Rating: ** (2 stars out of 5)
I read about the computer security thriller “Zero Day” on a few technology websites as well as heard about it on the “Herding Code” podcast where they had an interview with the author Mark Russinovich. The premise was interesting: A widespread and destructive “zero day attack” highly disruptive to businesses and people, spanning countries and continents. From what I understood, Mark’s motivation in writing this was his feeling that technology security is not taken as seriously as it should be and he wanted to bring greater awareness to the risks involved. Perhaps this is also the reason that instead of using a financial motive for the attacks in the story, he decided to use terrorism as those might resonate better with the intended audience. Destruction of digital data is far more scary than theft.
Unfortunately, the book falls short on many dimensions. First, the thriller aspect — too many holes and too little action. At various points in the story, the book slows to a crawl. There is the concept of “show, don’t tell”, but Mark carries it a little too far by introducing too many events and characters, more instances of the virus attacks than necessary and more secondary villains than needed. Similarly, the sex scenes are ill-advised and even contribute to adding a hint of misogyny to the plot. The author has very outdated views about the motivations of women. In general, the characters are one-dimensional and make the story very predictable.
The core idea in the book is that only a few people understand the value of computer security while government, businesses and even security vendors ignore the risks. Those who understand keep screaming, but nobody listens. This is a standard plot in many books and movies and it can be done right. However, the way it develops in “Zero Day” is senseless. We see a plane that almost crashes and kills several people including children. There is a near-nuclear accident and a ship that runs ashore. All these incidents are high-profile and it is very clear that the same virus strain is responsible. And yet no one is listening?
The author tries to compare the situation with 9/11 to make the case, but that won’t wash. 9/11 did not have a series of public, high-profile attacks on civilians before it unfolded. The plane incident would be enough to fill the papers and everyone would be searching for theories. A mere mention of the findings by the main characters would be enough to hit the front-page news.
The plot makes and breaks its own rules. Take the case of the assassin, supposedly a professional killer. He behaves recklessly at times, twice trying to kill in an area with lots of people present. You would think that a professional would have better tools (such as long-range rifles) at his disposal. Also, when he has an easy opportunity (and ammunition) to kill a key character, he decides not to. The coincidences start piling up. we get the very observant policeman on the beat who doesn’t know how to shoot. We see a roomful of villains not packing heat because they were too gullible (!)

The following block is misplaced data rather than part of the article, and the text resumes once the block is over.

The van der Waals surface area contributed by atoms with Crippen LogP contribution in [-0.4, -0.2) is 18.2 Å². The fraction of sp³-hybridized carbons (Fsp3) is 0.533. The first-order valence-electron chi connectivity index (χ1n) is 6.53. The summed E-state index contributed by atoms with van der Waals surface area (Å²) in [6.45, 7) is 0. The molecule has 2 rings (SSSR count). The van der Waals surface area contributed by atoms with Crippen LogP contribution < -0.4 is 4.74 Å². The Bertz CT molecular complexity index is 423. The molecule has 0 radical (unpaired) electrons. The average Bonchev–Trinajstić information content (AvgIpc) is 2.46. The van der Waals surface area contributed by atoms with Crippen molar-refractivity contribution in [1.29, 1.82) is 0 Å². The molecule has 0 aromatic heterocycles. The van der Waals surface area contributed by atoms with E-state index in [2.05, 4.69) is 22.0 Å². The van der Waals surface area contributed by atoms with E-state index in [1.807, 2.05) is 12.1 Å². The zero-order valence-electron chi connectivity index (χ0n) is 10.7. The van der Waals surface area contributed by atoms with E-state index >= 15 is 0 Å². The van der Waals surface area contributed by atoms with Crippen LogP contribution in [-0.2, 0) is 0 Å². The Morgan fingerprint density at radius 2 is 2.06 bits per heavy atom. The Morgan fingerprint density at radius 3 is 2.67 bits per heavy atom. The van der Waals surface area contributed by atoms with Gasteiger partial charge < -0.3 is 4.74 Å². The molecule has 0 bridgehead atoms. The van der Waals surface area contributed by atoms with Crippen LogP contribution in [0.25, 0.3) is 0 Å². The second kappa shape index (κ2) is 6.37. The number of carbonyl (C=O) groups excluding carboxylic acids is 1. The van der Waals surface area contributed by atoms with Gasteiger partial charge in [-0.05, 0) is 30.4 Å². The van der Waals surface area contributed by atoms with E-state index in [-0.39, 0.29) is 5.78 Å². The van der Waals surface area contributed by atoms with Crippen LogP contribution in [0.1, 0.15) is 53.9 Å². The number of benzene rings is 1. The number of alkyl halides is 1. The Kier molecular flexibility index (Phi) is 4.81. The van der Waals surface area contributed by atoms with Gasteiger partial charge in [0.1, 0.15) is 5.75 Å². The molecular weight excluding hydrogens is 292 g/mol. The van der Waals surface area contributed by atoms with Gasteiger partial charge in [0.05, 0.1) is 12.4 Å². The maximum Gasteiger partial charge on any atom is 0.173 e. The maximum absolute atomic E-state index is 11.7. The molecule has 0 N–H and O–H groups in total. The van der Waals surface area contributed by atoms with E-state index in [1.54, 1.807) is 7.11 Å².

Then we have things like the characters suddenly catching a plane to Russia. This is mind-boggling because you need a visa to enter Russia, my friend. And then another character leaves Russia, reaches Italy and goes on to France, inside 48 hours, even though she starts this journey with a bleeding head after being shot, and is probably wanted for questioning after the death of her family members. We also have a CIA deputy director engaged in espionage over several months — you would think someone would notice. The information he provided at considerable risk was incidental to the people who were paying him, so what was the point?
We learn that the main virus creator was physically disabled because of an attack by the Chechens. Yet he is unknowingly working for the Arabs who are affiliated with the Chechens. This seemed like the makings of a great plot twist if he ever found out, but it is not taken anywhere. It is also strange that he didn’t realize the significance of the date when the attacks were set to go off, but maybe someone else was working on that.
The technology side is also very confusing. First is that the attacks are set to go off on a particular date, but some of the attacks go off early, probably because the plot requires them to make the story seem more urgent. This is explained as suggesting that the computers which were affected had their dates wrong. That is unlikely for many of the systems that were affected in the story. Then we have a theory that the virus itself was manipulating the date, which seems absurd because the date was important (was someone even testing the virus or looking at its code?). And if the date was dependent on the local time, wouldn’t that be a loophole in the virus itself?
I was also unclear how the virus could get into places like an aircraft or nuclear plant control systems in quick notice. The Stuxnet and Flame viruses that attacked Iran did their work over several years and they apparently got in through physical means (via USB keys or something). Also there are different operating systems, their versions, then various protections (firewalls, anti-virus software and so on). The book is vague, implying that nothing matters other than finding the original source of the virus and coming up with an antidote.
Mark runs with a few stereotypes of the Saudis, the Russians, and the Chechens to fill the story. I get it that a thriller is not the best place to look for insightful commentary on geo-politics, but hey, the book was published in 2011. Over the last several years, has Mark learnt nothing about the various jihadist movements, the balance of power in different countries in the Middle East between different sects and groups, and the conflicts that have taken place during the last decade? It is almost as if he read a few newspaper articles from the early 2000s and fleshed out the villainous roles.